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  • Writer's pictureAlyssa Zajdel, PhD

Why Do Athletes Compare Injuries and What Can You Do About It?

I was at the ice rink and one of my figure skating coach’s other students was talking about how her injury was acting up. I joined in the conversation by joking that my coach had so many injured athletes (because I am also currently injured right now). The skater responded, “yeah, but my injury has been happening since 2020.” To which I responded, “mine has been since 2016” (I guess it helps being at least 10 years older than this skater!).


This got me thinking about comparison – why do we need validation for our injury journey? Why does it feel like one person’s injury journey is more important than others?




Here are some reasons why athletes compare injuries:


Learning Benchmarks for Recovery

Athletes often compare injuries to establish benchmarks for recovery. Knowing how others have navigated similar injuries can offer insights into expected timelines, rehabilitation strategies, and potential challenges.


Seeking Support and Understanding

Comparing injuries can be a way for athletes to seek support and understanding from their peers. Sharing experiences fosters a sense of camaraderie and can alleviate the isolation that often accompanies injury.


Normalizing the Experience

By comparing injuries, athletes can normalize the experience. Knowing that others have faced and overcome similar challenges can reduce feelings of frustration and helplessness.


Working Through Performance Anxiety

Athletes might compare injuries due to performance anxiety. Concerns about the impact of an injury on future performance can drive a desire to understand how others have managed similar setbacks.




When you notice yourself comparing to others about your injury, do the following:


Prioritize an Individualized Approach

Recognize that each athlete's body and circumstances are unique. While comparing injuries can provide insights, it's crucial to approach recovery with an individualized mindset. What works for one person may not necessarily be the best path for another.


Consult with Healthcare Professionals

When dealing with an injury, consult with healthcare professionals for personalized advice. A sports medicine specialist or physical therapist can provide tailored recommendations based on your specific injury, fitness level, and overall health.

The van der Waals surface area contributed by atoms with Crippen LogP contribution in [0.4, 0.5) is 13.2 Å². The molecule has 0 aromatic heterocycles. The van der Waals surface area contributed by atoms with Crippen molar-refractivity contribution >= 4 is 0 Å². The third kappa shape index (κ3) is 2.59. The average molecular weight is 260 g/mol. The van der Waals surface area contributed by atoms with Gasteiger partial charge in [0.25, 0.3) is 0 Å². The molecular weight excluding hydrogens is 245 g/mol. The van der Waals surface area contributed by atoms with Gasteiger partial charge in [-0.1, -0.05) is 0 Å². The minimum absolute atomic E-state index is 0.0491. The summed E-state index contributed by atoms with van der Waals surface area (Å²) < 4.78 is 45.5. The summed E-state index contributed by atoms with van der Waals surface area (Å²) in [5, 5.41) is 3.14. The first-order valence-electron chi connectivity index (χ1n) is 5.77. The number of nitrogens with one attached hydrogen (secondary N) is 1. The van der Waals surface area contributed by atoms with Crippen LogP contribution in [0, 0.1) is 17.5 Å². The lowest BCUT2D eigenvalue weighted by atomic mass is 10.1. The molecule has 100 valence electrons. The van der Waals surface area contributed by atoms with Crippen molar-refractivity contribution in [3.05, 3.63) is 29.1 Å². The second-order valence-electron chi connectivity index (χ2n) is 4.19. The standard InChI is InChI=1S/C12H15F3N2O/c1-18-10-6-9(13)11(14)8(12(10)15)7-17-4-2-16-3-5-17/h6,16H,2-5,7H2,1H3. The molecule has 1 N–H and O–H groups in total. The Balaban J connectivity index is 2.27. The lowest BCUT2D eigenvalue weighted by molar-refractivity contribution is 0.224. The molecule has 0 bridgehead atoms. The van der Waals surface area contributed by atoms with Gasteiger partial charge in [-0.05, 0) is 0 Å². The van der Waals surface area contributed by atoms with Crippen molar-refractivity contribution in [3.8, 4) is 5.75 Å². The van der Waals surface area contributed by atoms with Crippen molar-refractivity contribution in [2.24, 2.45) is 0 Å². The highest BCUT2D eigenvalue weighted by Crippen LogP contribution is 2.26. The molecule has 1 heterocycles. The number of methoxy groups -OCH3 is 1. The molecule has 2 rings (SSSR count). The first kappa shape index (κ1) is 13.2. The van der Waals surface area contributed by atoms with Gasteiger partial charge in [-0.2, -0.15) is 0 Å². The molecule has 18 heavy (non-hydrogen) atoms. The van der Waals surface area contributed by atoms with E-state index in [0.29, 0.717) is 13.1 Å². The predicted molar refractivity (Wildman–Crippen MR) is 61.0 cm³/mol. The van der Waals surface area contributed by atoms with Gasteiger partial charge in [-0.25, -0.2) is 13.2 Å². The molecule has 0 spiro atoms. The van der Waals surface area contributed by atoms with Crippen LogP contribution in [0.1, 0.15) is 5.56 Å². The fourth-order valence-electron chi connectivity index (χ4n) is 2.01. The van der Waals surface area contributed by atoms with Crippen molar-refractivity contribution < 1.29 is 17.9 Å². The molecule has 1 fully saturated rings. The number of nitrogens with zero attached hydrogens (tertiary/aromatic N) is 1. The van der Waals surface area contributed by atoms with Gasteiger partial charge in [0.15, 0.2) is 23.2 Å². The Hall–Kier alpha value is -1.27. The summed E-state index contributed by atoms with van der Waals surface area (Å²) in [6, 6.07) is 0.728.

Focus on Your Journey

Stay focused on your own recovery journey. While it's natural to seek guidance from others, avoid getting caught up in constant comparisons. Your progress is unique to you, and concentrating on your rehabilitation plan is paramount.


Positive Support Systems

Surround yourself with a positive support system. Engage with teammates, friends, and professionals who uplift and encourage your recovery rather than fostering an environment of constant comparison.


Mindfulness and Patience

Practice mindfulness and patience throughout your recovery. Understand that healing takes time, and comparing your progress to others may not accurately reflect your individual path to recovery.


Celebrate Small Wins

Celebrate your small victories. Whether it's regaining flexibility, increasing strength, or achieving a specific milestone in your rehabilitation, acknowledge and celebrate these achievements as markers of your unique recovery journey.


Validate Others

Everyone who has an injury struggles in some way, regardless of the severity of the injury. Even if someone has a less severe injury than you do, show your support by recognizing that their struggles are also valid (and do not take away from your struggles!)


In conclusion, while comparing injuries is a common practice among athletes, it's essential to approach it with mindfulness and an individualized perspective. Embrace the support of your peers, seek professional guidance, and focus on your personal path to recovery. Remember, your journey is uniquely yours, and each step forward is a victory worth celebrating.

Have you noticed yourself comparing your injury to others and want to focus on individualizing your mental skills for healing?


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